Dealing with Cat Litterbox Issues
There are several solutions to a seemingly insurmountable problem.
One of the beauties of cat ownership is that nobody has to be housetrained or walked. From day one, cats instinctively seek out sandy areas to eliminate in, which you can easily provide in the form of litterboxes full of quality litter. No whining at the door to go out, no leashes and baggies, no walks in the rain or snow. However, what happens when your cat decides to start eliminating elsewhere?
There’s nothing quite as pungent as cat pee. If you wait too long to wash that favorite blanket your cat has peed on, you’ll never get the smell out. Furniture and carpets can also be ruined. And, who wants to step barefoot on a stray piece of cat poop in the middle of the night?
The best way to deal with litterbox avoidance is to prevent it from happening in the first place. Many things can cause a cat to eschew his litterbox. If you avoid the most common causes of these issues, you’re off to a good start.
Cats resist using a dirty litterbox. Use a clumping unscented litter and scoop out solids daily. Once a week or so, change out the litter completely and wash the litterbox. Using a liner bag simplifies this process, but some cats dislike liners. Litterbox placement can matter. Move food and water dishes away from litterboxes and move the boxes out of high-traffic areas.
Ask yourself a few basic questions: Is the box big enough for him? Have you provided both an open and a covered litterbox so he has a choice? Some cats will only use one or the other. Is the litterbox accessible at all times or is it behind a door that gets closed? If you have multiple cats, is there a litterbox for each cat plus one?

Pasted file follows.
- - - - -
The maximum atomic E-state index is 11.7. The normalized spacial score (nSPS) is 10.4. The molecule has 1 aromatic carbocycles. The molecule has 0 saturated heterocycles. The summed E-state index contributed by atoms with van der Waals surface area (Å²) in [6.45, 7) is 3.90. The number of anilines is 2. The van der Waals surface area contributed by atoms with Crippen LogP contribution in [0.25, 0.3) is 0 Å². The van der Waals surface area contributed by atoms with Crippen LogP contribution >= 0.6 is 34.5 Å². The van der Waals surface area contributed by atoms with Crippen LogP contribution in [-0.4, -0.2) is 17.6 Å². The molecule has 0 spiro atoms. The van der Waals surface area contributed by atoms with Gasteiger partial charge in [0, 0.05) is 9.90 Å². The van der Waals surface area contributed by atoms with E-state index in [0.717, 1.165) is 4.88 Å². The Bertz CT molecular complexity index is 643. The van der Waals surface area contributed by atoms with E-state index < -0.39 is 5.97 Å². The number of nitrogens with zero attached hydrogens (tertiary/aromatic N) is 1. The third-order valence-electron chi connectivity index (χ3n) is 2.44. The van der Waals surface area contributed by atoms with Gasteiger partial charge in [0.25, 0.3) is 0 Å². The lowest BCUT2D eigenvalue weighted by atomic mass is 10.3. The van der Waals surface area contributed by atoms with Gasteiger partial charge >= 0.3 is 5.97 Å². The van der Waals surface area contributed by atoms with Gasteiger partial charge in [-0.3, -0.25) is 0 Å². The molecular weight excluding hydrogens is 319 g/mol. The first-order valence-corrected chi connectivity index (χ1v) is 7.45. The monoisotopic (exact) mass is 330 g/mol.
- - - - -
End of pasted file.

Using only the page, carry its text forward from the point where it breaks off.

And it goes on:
Cats hate change, so don’t change litters abruptly. Mix a little of the new litter in with the old and increase the proportion over time until you’ve switched over. Stress from a new arrival in the household, a new pet, a move or any other disruptive event can cause cats to act out.
As the owner of three cats. I’ve had a few issues of my own over the years, but I’ve learned to choose my battles. When a new housemate moved in, one of my cats registered his disapproval by urinating on my daughter’s clothes, which were always strewn on her bedroom floor. The easiest answer, short of tossing out the housemate, was to keep her door closed and provide a new litterbox near her door.
Another cat decided for reasons unknown to start peeing in the bathtub. I decided that this problem wasn’t worth a struggle. I simply washed down the evidence and that was that. The same cat also occasionally peed on damp bath mats; the solution was to hang up bath mats immediately after use.
If your cat does eliminate on rugs or furniture, immediately clean it up and spray the area with an enzyme odor eliminator. These products neutralize the urine so the cat can no longer smell it and will be less likely to soil the same spot again. Go over spots with a carpet and upholstery steamer to remove all traces. You can also put double-sided tape or aluminum foil over the area to discourage your cat.
If your cat’s new habits don’t have an obvious cause, take him to the vet for a checkup. A urinary tract infection, kidney stones or other medical problems can explain changing litterbox behaviors, especially in older cats. If your cat is a senior, you might need to provide litterboxes with lower sides or add a box or two so he doesn’t have as far to go.
Even though it may anger you when your cat pees on your Oriental rug, never rub your cat’s nose in a mess and don’t scold or frighten him. These actions will only stress him out more and can make the problem worse.
About the Author: Lisa King is a freelance writer living in Southern California. She is the former managing editor of Pet Product News International, Dogs USA, and Natural Dog magazines. Lisa is also the author of the well-received murder mystery novel “Death in a Wine Dark Sea” and the recently released “Vulture au Vin.”